But what if we — all of us — are becoming? As in, “Oh my goodness! She’s so becoming!” and also, “Look what a wonderful person she’s becoming.” Both definitions: already lovely and still in process. What if we believed that down to the depths of our bones? 

As the years have passed, it’s become easier for me to release my feelings of inferiority and jealousy. Do they resurface from time to time when a friend mentions what great table manners her 3-year-old has? Sure. Do I think uncharitable thoughts about what great table manners my kids would have if they enjoyed a 2:1 parent:child ratio like her baby does? Alright, fine. Am I deluding myself about my kids having good table manners under any circumstances? Almost definitely. But these thoughts are more and more rare as time goes on, which I attribute to 2 main things:

1. I’m very tired, and, unfortunately, feeling inferior and jealous takes energy I can no longer muster. 

2. I have actually come to believe that our loud, crazy kids have as much to offer us, themselves and the world as our quiet, calm ones do. After all, we can’t all be unconventional like Galileo or Mother Theresa or  Martin Luther King, Jr. or Einstein or John Lennon or Ghandi — but thank God someone was.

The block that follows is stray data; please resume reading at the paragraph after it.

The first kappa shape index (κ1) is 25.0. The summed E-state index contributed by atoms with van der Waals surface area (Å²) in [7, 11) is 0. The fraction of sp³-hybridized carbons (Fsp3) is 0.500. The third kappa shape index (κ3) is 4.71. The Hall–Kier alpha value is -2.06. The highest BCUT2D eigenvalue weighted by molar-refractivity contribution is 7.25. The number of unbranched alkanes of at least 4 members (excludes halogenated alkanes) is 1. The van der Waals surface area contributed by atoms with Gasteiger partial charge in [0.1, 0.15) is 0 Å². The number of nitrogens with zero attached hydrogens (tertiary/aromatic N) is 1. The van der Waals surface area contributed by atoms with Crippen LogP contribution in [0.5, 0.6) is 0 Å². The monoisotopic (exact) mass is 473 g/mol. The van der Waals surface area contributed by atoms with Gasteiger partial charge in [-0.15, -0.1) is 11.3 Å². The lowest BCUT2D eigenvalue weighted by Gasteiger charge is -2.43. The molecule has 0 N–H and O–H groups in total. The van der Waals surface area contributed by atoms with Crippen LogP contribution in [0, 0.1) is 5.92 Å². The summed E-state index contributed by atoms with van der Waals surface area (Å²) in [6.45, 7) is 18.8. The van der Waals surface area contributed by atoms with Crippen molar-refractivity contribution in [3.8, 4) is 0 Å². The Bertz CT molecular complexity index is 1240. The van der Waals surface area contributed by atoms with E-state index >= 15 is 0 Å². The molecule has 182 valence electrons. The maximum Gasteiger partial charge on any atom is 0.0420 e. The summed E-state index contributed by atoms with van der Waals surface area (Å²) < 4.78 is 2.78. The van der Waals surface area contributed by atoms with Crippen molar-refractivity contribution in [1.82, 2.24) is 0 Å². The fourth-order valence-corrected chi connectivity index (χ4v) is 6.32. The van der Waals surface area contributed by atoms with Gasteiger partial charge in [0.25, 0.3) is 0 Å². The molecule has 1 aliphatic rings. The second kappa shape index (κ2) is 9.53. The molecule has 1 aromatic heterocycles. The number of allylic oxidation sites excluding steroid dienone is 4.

photo 1 (62)

Good grief, I’m wordy! That was LONG. Loud and LONG. This is why I suck at Twitter. 140 characters? I guffaw.

So now that I’ve shut up (for now), what’s your take on this?
Do you ever struggle with feeling inferior or jealous of other parents?
If so, what do you do?


Pictures on My Phone: an And Then Story

Jul 22 2013

This in an And Then story.


Here we go.

I was looking through the pictures on my phone because my friend Jody got married this weekend, so Facebook needed updating. Obviously. After all, everyone knows you weren’t really there until you’ve Facebooked it.

photo 2 (68)

Besides, I had some specific pictures I didn’t want to lose.